Kanal-Centre Pompidou is set to be one of the largest modern and contemporary art museums in the world when it opens along the Brussels canal in a former Citroën showroom and garage. But can it fulfil its artistic aims and breathe life into the city’s forgotten neighbourhoods? The Brussels Times spoke with Kanal’s art director Kasia Redzisz about the bold project to create a new art hub in the city.
It’s been almost a decade in the making but in a little over a year, Brussels will welcome Kanal-Centre Pompidou, one of the largest modern and contemporary art museums in the world. The museum, sometimes styled as KANAL, will offer music, film, painting, digital media, sculpture, performance, immersive experiences as well as housing the rich collections of architecture and urbanism of the CIVA Foundation (Centre International pour la Ville, l’Architecture et le Paysage). Housed in a historic, modernist former Citroën garage and showroom, Kanal is also part of an effort to reinvigorate the north canal zone and the knit together of disparate neighbourhoods.
Can a museum achieve such different goals? Kasia Redzisz, who became the institution’s first artistic director in February, thinks so. “Brussels is home to citizens of many nations, with a growing number of artists from diverse backgrounds, and numerous cultural organizations,” she says. “They will be fundamental for the future of Kanal, a museum which should be equipped to respond to the ever-changing world, relevant for global debates but committed to its locality.”
Polish-born Redzisz says she wants the museum to be a global art centre, leveraging its position in Brussels next to the European Union’s institutions. “That automatically exposes you to a global dialogue,” she says. “But my ambition is to really balance it out with commitments to locality on this hyper-local level of really working with constituents and communities, to not only bring them to the museum but for people to feel welcome, to feel represented to feel a certain level of ownership of that institution, so I think that the biggest challenge is to balance out those two aspirations.”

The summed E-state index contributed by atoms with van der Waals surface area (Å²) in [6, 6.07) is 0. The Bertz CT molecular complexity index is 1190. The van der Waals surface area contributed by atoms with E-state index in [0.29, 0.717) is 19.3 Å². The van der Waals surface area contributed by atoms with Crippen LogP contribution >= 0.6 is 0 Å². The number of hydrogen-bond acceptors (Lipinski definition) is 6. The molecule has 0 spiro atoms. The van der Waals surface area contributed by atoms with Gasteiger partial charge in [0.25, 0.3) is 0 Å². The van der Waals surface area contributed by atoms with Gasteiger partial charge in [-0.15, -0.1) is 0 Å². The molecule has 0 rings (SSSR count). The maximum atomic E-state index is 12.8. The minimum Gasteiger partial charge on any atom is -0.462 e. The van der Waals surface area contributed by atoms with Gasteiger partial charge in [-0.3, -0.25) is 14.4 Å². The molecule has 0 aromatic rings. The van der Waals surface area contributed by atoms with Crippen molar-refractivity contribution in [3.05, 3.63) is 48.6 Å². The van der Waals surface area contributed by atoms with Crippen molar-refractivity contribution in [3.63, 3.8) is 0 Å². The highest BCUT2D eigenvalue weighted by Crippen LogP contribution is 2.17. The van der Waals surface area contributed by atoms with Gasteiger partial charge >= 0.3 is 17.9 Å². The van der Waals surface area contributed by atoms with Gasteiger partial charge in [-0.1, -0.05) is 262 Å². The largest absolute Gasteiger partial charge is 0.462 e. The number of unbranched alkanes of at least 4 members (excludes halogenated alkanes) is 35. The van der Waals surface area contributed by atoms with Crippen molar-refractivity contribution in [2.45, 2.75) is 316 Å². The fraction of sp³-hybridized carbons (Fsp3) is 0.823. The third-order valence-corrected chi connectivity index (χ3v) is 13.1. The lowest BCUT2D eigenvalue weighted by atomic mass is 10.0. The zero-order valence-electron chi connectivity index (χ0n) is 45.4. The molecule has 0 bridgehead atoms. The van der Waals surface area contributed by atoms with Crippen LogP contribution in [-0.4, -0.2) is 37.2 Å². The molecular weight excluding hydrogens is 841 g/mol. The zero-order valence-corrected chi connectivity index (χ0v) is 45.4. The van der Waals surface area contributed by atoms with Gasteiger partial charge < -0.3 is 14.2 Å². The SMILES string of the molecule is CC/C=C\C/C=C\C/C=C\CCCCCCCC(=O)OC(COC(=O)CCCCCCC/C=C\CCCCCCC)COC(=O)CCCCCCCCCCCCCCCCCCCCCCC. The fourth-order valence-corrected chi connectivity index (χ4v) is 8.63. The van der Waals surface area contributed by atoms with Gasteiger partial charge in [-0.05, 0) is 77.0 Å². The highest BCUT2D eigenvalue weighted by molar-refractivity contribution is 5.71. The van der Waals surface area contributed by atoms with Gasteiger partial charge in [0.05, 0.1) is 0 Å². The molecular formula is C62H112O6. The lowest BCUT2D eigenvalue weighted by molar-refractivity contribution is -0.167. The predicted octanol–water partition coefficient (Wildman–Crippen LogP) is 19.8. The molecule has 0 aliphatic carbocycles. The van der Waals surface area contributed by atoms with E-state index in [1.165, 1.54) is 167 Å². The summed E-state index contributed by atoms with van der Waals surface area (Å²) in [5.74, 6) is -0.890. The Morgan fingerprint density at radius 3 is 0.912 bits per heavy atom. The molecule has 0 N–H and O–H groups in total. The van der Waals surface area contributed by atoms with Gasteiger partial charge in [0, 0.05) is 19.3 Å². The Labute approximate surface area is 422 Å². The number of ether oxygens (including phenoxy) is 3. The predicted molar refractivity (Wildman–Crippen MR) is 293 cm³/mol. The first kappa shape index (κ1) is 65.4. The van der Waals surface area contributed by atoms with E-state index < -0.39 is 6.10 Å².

Redzisz is also committed to creating jobs in the community. “I’m very utopian,” she says. “I think big public institutions have a social responsibility to create equal access and to create equal opportunities.”
The building certainly has the artistic and architectural calibre to carry such important but completely different aspirations. But the success of the venture will depend on the art and artists associated with Kanal.
Redzisz is ultimately responsible for this, creating a new institution for 21st century art in a 90-year-old space. “I want the museum to show a programme that blurs the diversities of art, which traces the art history of the 20th century, showcasing artists who were pioneering yet forgotten, and the artists who challenged the Western canon of art,” she says. Indeed, the museum aims to only buy 21st century art – although loans for temporary exhibitions and donations to the collection may be from earlier periods.
Warsaw, London, Liverpool, Brussels
So, who is she? Redzisz, who graduated from the University of Warsaw with a degree in art history, was the founding director of Open Art Projects, a Warsaw-based non-profit devoted to new commissions and international programmes with institutions in Poland, the UK, Germany, Brazil and the US.
She joined Tate Modern in London in 2010 where she organised touring retrospectives, curated group shows and contributed to the museum’s international collection strategy, working mostly on acquisitions in Russia and eastern Europe. After five years at Tate Modern, she was named Senior Curator at Tate Liverpool, where she oversaw the exhibition programmes and international collaborations.
“I spent almost 11 years of working in a big organisation operating at the highest standards and I’m very much aware of policies and procedures and processes. While at Tate I worked with museums such as MOMA in New York, Stedelijk in Amsterdam so I have a know-how of how museums of that scale operate, what are their timeline requirements, the standards, so that’s certainly helpful,” she says.
At both Tates, Redzisz also ran a big public engagement agenda which she now hopes to continue at Kanal – along with commitments to diversity, equality and cross-border dialogue. “My vision for Kanal is of a dynamic, responsive, interdisciplinary museum, a space for paradigm-smashing experimentation, which brings us together to celebrate art and to keep rethinking its crucial role in our lives,” she says.
Despite her storied resumé, Redzisz’s appointment stirred controversy. The museum’s board had convened an international independent jury to choose an artistic director and they voted for her. But in a surprise turn, the board overturned the jury’s choice, and instead announced that the position would be held by two people, Redzisz and Bernard Blistène currently the director of the Pompidou’s Musée National d’Art Moderne.
However, the board’s intervention triggered an outcry. An open letter signed by 800 members said Redzisz was “internationally renowned and appreciated,” and “there is not the slightest doubt that she would not be perfectly capable of doing this job on her own.” For good measure, it added that teaming her up with an older man was “an offensive act of sexism and a blatant insult to her expertise and capacities.”